4 step library learning path

This first step provides an opportunity for students to connect with their learning. This is a time for students to establish, and possibly share with the class, their existing knowledge on a topic. They will deconstruct their research question, or if required, create their own. It is a time to define terms and build keywords. The skills of questioning and concept mapping are often developed during this phase. It may be that the teacher, in collaboration with students, formalises the learning intention and teaching program after they have been through the process of connect and wonder.

Discover and Learn

Where can I find this information? Is the information necessary? How do I record this information?

This is the core research step. Students are required to locate, select, and organise their information. Students will develop the ability to identify keywords for searching and to use these effectively. They will be encouraged to search across a range of resource formats and they will develop the skills required to evaluate the resources found. It is important that students refer back to the learning intention of the lesson and redirect their research as required.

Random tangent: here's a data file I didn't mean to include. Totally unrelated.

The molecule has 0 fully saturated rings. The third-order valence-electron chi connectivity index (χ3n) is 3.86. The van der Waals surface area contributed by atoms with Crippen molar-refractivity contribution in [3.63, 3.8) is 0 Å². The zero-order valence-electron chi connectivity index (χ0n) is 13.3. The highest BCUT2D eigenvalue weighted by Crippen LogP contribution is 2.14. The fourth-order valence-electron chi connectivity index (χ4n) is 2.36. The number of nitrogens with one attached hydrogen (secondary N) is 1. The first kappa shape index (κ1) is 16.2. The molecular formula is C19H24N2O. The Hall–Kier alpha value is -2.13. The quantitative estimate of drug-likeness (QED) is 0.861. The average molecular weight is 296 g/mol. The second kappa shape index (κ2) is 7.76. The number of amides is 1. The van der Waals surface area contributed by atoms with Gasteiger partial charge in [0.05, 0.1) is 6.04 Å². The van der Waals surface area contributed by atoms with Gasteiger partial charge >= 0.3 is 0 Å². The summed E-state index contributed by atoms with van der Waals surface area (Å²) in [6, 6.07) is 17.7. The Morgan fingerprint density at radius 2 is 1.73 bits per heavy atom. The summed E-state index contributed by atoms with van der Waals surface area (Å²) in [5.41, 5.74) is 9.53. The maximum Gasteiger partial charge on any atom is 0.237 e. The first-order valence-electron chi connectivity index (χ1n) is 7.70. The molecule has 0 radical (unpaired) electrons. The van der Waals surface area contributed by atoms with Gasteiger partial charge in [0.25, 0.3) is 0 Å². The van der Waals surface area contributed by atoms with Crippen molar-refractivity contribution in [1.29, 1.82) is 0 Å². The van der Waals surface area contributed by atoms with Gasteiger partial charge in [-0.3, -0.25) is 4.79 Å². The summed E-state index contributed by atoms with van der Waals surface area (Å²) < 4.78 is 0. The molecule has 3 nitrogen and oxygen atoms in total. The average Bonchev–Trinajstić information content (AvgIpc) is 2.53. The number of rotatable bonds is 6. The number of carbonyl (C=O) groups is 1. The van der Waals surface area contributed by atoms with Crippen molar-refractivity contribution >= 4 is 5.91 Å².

Create and Share

Who is my intended audience? What tools could I use? How do I share this work?

Having gathered their information, students must now consider how to share this knowledge. This may be a decision made by the teacher and students must simply present their information as required. However, this step can instead be a wonderfully creative time, with students exploring new ways of presenting information to find one that suits their targeted audience. It is a perfect opportunity for students to develop skills in decision-making and communication. Students will often see this as the fun part! It is also a great time to explore new technologies.

Reflect and Rethink

What did I learn? What did I do well? What could I do better?

Reflection on the progress of a task should be occurring formally and informally throughout the learning process. As a formal step in the learning path, reflecting and rethinking at this point is more about evaluating the learning experience as a whole. Students will be encouraged to recognise the new skills they have learnt and consider where these might be used again. They might consider their personal work habits and identify areas of growth as well as areas to improve upon.

We made a conscious decision to have a 4 step process as simplicity, especially for younger students, was a focus. However, we realised that as student skill levels evolved and the complexity of tasks increased, a path with greater depth may be required. To meet this potential need, two optional steps were developed - Synthesise and Take Action.

6 step library learning path

Synthesise